“And we will.”

He loaded the hotel’s website.

“Okay, so according to this, there are six rooms. Each room has its own ghost. Very neat, who would have thought the dead were so organized. For example, the White Room has the woman in white. The Red Room has the headless soldier. The Green Room doesn’t have a ghost as such, but apparently guests can look forward to a night of supernatural sobbing and wailing. I won’t recite the whole dreary list, you get the idea.”

“And the Blue Room?”

“The ghost of a child. Reports speak of a small figure, toys moving across the floor. All super-easy to fake.”

“What do you want to do first?”

“Nothing yet. The phenomena only ever appear after dark.”

He checked his watch.

“Three hours to kill. Might as well get some food.”

The hotel restaurant was busy. It was late August, the height of the tourist season. Labor Day would see the number of guests decline. Matt and Chelsea had timed their visit carefully. Matt’s theory was the ‘ghosts’ were more likely to appear when the hotel was full.

Matt glanced around the dining room. Some were normal tourists, but the majority clearly had a spiritual leaning. After ten years of debunking the paranormal he could easily recognize them. These were the people who believed without question in the afterlife, spending their lives crouched over Ouija boards, attending séances and attempting automatic writing.

“I feel sorry for them.”

“Who?”

“The ones who believe. The ones who claim to have found the truth about the afterlife.”

“They seem happy enough.”

“They’re deluded. In all my years of investigating supernatural occurrences, I’m yet to find a single genuine example.”

“What about this hotel? You’re convinced it’s fake. What if it’s not?”

“There’s no life after death.”

“You seem so sure.”

“After ten years investigating, I am.”

“How you do think they do it?”

“Smoke and mirrors. Hidden microphones. Nothing unique.”

“Why do you think they’ve got such a reputation, with such cheap tricks?”

“A proprietor who is a good showman. Look at the waiver, that builds expectations before the guests even get to the room.”

“We’re being manipulated?”

“I’d say so. Guests arrive expecting to see a ghost. They’re told there are ghosts in every room and are made to sign a waiver, implying the visions are so terrifying they might die. That sets up a high probability the guests will see what they want to see. A dummy dressed in a white dress and wig suddenly becomes the ghost of woman abandoned on her wedding night. It’s clever what they’ve done here; I’m guessing it’s twenty percent props and eighty percent the power of suggestion.”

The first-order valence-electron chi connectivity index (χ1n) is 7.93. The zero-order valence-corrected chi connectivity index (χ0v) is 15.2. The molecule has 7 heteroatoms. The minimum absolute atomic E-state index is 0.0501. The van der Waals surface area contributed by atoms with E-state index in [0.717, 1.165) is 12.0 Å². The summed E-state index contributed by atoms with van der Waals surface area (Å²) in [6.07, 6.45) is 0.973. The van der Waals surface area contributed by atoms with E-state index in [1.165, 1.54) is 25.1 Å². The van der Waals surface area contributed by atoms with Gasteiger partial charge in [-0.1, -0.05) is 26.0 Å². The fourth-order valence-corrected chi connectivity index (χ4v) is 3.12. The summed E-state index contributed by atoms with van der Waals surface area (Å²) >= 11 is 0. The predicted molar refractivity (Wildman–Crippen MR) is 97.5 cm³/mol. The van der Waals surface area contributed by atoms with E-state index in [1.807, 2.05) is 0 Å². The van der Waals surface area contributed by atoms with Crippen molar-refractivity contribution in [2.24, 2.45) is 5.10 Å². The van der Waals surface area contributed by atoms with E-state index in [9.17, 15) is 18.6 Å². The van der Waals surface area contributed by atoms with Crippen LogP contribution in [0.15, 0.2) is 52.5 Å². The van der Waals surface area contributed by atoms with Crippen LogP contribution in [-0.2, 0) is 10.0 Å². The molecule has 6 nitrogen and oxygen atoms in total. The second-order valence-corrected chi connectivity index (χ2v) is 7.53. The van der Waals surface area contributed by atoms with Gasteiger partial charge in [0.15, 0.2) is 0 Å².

He checked his watch.

“Time to retire. It’ll be dark soon.”

They lay in bed listening to the sounds of the hotel as the guests settled for the night. No doubt some would be having all-night vigils with incense and sage burning. Others, no doubt, had gone to bed, full of trepidation and excitement. Matt, tired after a long drive, fell asleep almost immediately.

He woke when Chelsea grabbed his arm under the blankets. He checked his watch. Two a.m. She was staring at the corner of the room. He looked into the darkness, unable to see anything but shadows. He switched on the bedside light. The figure standing in the corner was so obviously fake Matt had to stifle a laugh. It was the classic kid’s version of a ghost; a figure covered by a sheet with cut-out eyeholes. Matt rolled out of bed.

“I was right, look at that. If we were believers, we would see a terrifying vision of a dead child and not just someone with a sheet over their head.”

A toy car trundled across the wooden floor.

“Radio-controlled.”

He walked over to the figure. It didn’t move. There was a sudden tension in the room.

“Don’t, Matt. It feels wrong.”

Matt ignored her and instead spoke to the figure.

“You’re joking, aren’t you? Is this what I signed the waiver for? Is this what we drove six hours for? Wait until I publish my article. The first sentence will include your name.”

The figure didn’t move. Matt bent forward and stared into the eye holes.

“Well, who do we have here?”

He whipped the sheet away. Underneath there was nothing except a deep, fluid inky blackness. A darkness that almost had the shape of a person. Matt felt coldness emanating from the figure. He stared into the face of the ghost. It giggled, the high sweet laugh of a child. Reality hit Matt, it was real; it had always been real. He felt a crushing pain in his chest and fell to the carpet. The dark shape moved towards Chelsea. Matt’s last coherent thought was that he wished he hadn’t signed the waiver.

 

∼ R.J. Meldrum

© Copyright R.J. Meldrum. All Rights Reserved.